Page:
Bay City, Michigan facts for kids
Quick facts for kids
Bay City, Michigan
Location within Bay County
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|• City||11.20 sq mi (29.01 km2)|
|• Land||10.17 sq mi (26.33 km2)|
|• Water||1.03 sq mi (2.68 km2)|
|• Urban||39.78 sq mi (103.03 km2)|
|Elevation||585 ft (178.3 m)|
| • Estimate
|• Density||3,218.28/sq mi (1,242.63/km2)|
|• Urban||70,585 (US: 390th)|
|• Metro||107,110 (US: 335th)|
|Time zone||UTC-5 (EST)|
|• Summer (DST)||UTC-4 (EDT)|
|GNIS feature ID||0620777|
Bay City is a city in Bay County in the U.S. state of Michigan. It is located near the base of the Saginaw Bay on Lake Huron. As of the 2010 census, the city's population was 34,932, and it is the principal city of the Bay City Metropolitan Statistical Area, which is included in the Saginaw-Midland-Bay City Combined Statistical Area. The city, along with nearby Midland and Saginaw, form the Greater Tri-Cities region of Central Michigan, which has more recently been called the Great Lakes Bay Region.
The city is geographically divided by the Saginaw River, and travel between the east and west sides of the city is made possible by four modern bascule-type drawbridges: Liberty Bridge, Veterans Memorial Bridge, Independence Bridge, and Lafayette Avenue Bridge, which allow large ships to travel easily down the river. The city is served by MBS International Airport, located in nearby Freeland, and James Clements Municipal Airport.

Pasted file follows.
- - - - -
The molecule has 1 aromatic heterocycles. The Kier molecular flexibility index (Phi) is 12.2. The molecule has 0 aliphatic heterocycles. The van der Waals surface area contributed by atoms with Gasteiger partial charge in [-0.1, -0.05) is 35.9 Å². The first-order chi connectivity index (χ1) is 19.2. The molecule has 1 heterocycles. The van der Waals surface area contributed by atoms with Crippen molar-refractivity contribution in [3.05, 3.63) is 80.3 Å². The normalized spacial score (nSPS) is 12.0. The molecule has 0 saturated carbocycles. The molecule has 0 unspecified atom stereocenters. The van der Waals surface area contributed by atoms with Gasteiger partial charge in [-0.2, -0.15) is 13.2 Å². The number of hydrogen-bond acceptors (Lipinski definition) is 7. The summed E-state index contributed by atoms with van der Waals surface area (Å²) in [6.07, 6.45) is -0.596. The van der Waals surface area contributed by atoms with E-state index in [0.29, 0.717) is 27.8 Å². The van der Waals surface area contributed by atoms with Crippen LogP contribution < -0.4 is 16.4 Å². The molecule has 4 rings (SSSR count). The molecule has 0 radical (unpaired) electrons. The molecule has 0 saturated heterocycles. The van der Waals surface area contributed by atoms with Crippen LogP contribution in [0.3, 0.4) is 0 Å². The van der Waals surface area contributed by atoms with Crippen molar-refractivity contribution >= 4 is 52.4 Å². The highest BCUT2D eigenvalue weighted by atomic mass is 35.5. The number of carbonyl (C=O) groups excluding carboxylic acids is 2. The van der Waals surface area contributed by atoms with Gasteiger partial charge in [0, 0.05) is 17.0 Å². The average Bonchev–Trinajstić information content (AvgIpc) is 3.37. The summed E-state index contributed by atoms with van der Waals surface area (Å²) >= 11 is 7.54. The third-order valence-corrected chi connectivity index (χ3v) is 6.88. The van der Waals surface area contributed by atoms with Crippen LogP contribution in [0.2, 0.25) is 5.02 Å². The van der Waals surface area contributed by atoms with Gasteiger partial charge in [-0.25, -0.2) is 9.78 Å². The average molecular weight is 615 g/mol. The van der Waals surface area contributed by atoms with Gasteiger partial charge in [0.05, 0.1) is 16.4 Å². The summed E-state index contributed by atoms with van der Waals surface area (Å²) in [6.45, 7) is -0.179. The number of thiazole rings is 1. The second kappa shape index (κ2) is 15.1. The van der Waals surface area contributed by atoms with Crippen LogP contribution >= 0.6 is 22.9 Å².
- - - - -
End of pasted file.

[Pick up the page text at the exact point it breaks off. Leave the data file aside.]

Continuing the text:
Leon Tromble is regarded as the first settler within the limits of Bay County, in an area which would become Bay City. In 1831, he built a log cabin on the east bank of the Saginaw river. Bay City was first established in 1837, and was incorporated as a city in 1865. In 1834 John B. Trudell built a log-cabin near the present corner of Seventeenth and Broadway. Trudell later purchased land that extended from his residence north along the river to what later became the location for the Industrial Brownhoist, making him the first permanent resident of what has become Bay County. Bay City became the largest community in the county and the location of the county seat of government. Most of the county's agencies and associations are located here. The city shares common borders with Essexville and the townships of Bangor, Frankenlust, Hampton, Merritt, Monitor, and Portsmouth.